Friday, 28 August 2015

New Evidence Shows How The Glaciers Retreated At The End Of Snowball Earth

The Channelled Scablands in the northern USA were created by floods occurring at the end of the last ice age, the erosive forces completely changing the landscape. Much the same would have occurred during the end of the Snowball Earth glaciation
The end of Snowball Earth was a tumultuous period in Earth's history. Hundreds of billions of tonnes of rock flour were deposited into the ocean, reacting with water made acidic by volcanic carbon dioxide in a geochemical frenzy. Continents, which had sunk into the mantle under the weight of countless glaciers, suddenly rebounded skywards, their shorelines changing shape in a geological instant. Rivers released from the glaciers lowed wild over the rising landmasses, levelling mountains and carving a new landscape of gullies and gorges. Even the weather intensified, the sudden swing from icehouse to hothouse driving powerful storms across newly liquid oceans.

Snowball Earth ended 635 million years ago. Previously, scientists assumed that the retreat of the glaciers occurred in one fell swoop. Yet a recent study shows that the retreat actually consisted of a series of waxing and waning much like the glacial retreat at the end of the most recent ice age. Researchers, led by Professor Ian Fairchild from the University of Birmingham's School of Geography, Earth and Environmental Sciences, examined the geochemical record of sedimentary rocks from Svalbard, Norway, laid down during the ice age. This showed that atmospheric carbon dioxide levels were low during the ice age, but rapidly ramped up towards the end of the glacial period.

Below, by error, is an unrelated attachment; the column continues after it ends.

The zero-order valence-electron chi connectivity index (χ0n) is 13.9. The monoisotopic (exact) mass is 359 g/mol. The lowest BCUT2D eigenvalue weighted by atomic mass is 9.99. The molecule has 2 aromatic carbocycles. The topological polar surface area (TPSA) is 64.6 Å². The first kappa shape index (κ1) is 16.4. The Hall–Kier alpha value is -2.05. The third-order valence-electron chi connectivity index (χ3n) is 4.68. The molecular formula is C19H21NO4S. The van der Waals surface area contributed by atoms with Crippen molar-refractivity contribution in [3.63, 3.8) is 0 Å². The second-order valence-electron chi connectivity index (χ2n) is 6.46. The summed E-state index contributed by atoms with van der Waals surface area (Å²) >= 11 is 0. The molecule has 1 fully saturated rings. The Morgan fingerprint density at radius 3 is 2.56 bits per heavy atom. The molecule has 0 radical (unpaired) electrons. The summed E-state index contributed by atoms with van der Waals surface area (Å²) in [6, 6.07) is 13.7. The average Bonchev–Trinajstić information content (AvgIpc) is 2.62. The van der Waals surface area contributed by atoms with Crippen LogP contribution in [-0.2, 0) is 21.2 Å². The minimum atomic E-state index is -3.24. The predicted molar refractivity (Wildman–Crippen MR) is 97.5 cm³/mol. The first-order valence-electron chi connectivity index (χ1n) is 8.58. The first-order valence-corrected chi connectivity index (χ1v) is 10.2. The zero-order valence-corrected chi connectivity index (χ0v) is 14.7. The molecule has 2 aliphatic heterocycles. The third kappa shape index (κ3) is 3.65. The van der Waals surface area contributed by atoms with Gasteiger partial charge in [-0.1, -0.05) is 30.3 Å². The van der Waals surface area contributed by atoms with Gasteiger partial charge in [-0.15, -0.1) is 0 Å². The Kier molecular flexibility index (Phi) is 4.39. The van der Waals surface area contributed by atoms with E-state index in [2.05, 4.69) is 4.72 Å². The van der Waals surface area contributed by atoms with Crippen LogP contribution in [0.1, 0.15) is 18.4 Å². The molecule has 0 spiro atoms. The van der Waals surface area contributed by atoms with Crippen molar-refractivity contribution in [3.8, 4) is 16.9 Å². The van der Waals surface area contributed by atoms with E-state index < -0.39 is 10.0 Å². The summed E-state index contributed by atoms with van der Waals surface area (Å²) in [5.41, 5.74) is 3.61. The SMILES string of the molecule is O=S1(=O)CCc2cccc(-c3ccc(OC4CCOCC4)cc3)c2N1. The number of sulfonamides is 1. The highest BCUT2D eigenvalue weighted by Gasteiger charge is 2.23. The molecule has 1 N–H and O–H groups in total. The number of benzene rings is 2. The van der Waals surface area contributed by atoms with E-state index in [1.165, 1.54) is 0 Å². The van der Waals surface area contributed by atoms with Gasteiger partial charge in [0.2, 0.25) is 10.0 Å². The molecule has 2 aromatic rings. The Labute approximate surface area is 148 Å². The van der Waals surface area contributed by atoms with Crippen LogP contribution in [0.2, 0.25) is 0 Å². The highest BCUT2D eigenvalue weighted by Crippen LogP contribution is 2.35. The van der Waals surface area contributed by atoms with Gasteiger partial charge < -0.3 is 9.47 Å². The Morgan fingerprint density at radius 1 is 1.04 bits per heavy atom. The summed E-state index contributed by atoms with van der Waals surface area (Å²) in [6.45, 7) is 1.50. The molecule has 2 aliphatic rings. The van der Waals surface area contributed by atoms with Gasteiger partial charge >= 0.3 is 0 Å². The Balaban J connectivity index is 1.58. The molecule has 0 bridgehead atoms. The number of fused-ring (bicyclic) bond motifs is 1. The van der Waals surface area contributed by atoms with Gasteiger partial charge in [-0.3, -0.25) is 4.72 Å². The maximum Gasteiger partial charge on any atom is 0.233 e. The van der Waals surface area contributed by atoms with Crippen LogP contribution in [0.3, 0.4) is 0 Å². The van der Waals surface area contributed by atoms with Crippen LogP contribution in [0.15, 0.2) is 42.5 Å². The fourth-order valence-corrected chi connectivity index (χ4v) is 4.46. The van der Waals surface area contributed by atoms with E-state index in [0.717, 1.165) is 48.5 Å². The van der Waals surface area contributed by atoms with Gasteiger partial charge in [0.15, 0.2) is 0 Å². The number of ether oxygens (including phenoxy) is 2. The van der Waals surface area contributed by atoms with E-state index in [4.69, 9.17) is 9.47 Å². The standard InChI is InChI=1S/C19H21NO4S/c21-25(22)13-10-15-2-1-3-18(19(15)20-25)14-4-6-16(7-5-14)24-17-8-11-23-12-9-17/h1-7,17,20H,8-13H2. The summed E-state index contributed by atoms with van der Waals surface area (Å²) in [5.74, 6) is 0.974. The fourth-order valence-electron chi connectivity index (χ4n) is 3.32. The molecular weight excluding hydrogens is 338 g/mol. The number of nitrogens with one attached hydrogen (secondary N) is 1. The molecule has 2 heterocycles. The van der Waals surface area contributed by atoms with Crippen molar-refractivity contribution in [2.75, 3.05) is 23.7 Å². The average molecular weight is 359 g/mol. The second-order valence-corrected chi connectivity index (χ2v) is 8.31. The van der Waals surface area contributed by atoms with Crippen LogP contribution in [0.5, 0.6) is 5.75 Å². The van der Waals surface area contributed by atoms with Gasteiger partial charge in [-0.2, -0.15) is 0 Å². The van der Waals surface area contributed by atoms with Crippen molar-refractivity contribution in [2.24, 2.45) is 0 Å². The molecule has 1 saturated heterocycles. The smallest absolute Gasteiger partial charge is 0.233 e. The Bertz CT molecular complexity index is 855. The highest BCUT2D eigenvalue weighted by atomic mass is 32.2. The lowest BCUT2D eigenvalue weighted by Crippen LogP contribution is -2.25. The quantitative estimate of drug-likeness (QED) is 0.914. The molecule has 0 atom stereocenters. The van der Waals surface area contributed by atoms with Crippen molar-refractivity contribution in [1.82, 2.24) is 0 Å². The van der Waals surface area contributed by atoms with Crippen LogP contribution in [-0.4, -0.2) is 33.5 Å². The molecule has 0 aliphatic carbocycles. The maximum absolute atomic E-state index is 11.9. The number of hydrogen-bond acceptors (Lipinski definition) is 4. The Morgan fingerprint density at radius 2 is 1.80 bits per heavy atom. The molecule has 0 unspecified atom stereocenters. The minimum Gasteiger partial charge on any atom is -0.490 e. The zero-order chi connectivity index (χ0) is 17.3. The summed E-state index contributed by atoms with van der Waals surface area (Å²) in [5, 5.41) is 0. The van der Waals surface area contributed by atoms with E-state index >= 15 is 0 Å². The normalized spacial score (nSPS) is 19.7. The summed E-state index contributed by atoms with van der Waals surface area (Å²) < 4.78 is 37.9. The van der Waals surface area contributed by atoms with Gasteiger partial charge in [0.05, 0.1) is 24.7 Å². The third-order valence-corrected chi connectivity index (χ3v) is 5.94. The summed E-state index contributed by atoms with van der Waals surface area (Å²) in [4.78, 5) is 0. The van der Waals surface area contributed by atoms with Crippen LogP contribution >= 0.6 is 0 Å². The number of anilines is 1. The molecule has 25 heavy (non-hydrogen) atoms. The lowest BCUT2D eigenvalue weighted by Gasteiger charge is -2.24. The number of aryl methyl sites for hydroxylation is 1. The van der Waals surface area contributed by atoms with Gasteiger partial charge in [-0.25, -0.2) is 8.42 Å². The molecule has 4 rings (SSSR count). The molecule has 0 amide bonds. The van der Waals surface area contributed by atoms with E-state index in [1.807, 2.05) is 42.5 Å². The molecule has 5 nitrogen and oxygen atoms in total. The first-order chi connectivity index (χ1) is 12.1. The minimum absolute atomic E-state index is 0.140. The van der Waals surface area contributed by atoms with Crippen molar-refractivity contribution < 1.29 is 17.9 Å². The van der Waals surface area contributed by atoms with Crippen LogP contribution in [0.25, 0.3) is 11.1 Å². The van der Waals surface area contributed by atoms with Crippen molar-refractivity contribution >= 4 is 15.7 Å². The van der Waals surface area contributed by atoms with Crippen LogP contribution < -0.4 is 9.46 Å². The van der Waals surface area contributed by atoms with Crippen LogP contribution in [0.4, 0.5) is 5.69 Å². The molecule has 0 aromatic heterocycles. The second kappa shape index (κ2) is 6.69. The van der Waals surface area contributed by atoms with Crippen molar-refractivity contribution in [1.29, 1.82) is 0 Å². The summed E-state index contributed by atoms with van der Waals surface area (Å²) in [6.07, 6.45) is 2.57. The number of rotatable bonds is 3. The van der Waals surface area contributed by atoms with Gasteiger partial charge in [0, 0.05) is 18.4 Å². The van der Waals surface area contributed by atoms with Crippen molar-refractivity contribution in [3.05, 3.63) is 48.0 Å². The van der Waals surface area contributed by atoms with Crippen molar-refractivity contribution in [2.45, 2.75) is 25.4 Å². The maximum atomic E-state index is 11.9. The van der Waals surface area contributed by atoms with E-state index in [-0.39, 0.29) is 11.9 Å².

Additionally, during the glaciated period the geological record contained a layer of frost-shattered rubble. These were overlain by finer sediments derived from the erosion of rocks by rivers - a process which requires liquid water and indicative of the higher temperatures at the end of the glaciation. The results showed that carbon dioxide levels had reached a Goldilocks Zone where temperatures were too hot for the Earth to remain completely frozen, but still too low to lose all its ice.

This drop stone dates from the late Proterozoic and is
powerful evidence for the Snowball Earth glaciation
The Goldilocks Zone had conditions just right to record the more subtle causes of the climatic shift. The researchers invited a French group of physicists who produce sophisticated climate models to test their theory that the advances and retreats of ice during this period were caused by the Earth's movement on its axis of rotation in 20,000 year cycles.

Both lines of evidence showed conclusively that this movement caused the differences in the heat on the Earth's surface. The changes were small, but enough over thousands of years to affect a change where snow had accumulated or melted, leading the glaciers to advance or retreat.

'We now have a much richer story about what happened at the end of the Snowball Earth period,' said Professor Fairchild. 'The sediment analysis has given us a unique window on what happened so many millions of years ago. We know that the Earth's climate is controlled by its orbit, and we can now see the effect of that in this ancient ice age too.' An understanding of the retreat of Snowball Earth is not only vital to our knowledge of the mechanics of Earth's climate, but also to the origin of the first large animals - the Ediacara biota.